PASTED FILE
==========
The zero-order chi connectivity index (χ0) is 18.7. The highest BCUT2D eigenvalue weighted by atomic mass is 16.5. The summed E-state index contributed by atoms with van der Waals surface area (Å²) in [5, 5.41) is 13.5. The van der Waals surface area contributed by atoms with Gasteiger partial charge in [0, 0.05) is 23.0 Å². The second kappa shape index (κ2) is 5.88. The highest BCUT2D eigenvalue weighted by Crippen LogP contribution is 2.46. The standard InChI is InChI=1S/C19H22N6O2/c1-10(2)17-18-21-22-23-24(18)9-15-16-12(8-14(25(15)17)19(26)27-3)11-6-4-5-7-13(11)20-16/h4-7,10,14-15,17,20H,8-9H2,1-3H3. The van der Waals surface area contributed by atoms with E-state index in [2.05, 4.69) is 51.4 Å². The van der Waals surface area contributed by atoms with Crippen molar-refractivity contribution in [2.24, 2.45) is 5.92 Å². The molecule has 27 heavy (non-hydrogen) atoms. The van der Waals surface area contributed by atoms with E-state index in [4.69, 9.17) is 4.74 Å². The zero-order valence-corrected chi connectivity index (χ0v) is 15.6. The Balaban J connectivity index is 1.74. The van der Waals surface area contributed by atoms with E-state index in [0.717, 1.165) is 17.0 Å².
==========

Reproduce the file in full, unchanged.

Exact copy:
The zero-order chi connectivity index (χ0) is 18.7. The highest BCUT2D eigenvalue weighted by atomic mass is 16.5. The summed E-state index contributed by atoms with van der Waals surface area (Å²) in [5, 5.41) is 13.5. The van der Waals surface area contributed by atoms with Gasteiger partial charge in [0, 0.05) is 23.0 Å². The second kappa shape index (κ2) is 5.88. The highest BCUT2D eigenvalue weighted by Crippen LogP contribution is 2.46. The standard InChI is InChI=1S/C19H22N6O2/c1-10(2)17-18-21-22-23-24(18)9-15-16-12(8-14(25(15)17)19(26)27-3)11-6-4-5-7-13(11)20-16/h4-7,10,14-15,17,20H,8-9H2,1-3H3. The van der Waals surface area contributed by atoms with E-state index in [2.05, 4.69) is 51.4 Å². The van der Waals surface area contributed by atoms with Crippen molar-refractivity contribution in [2.24, 2.45) is 5.92 Å². The molecule has 27 heavy (non-hydrogen) atoms. The van der Waals surface area contributed by atoms with E-state index in [4.69, 9.17) is 4.74 Å². The zero-order valence-corrected chi connectivity index (χ0v) is 15.6. The Balaban J connectivity index is 1.74. The van der Waals surface area contributed by atoms with E-state index in [0.717, 1.165) is 17.0 Å².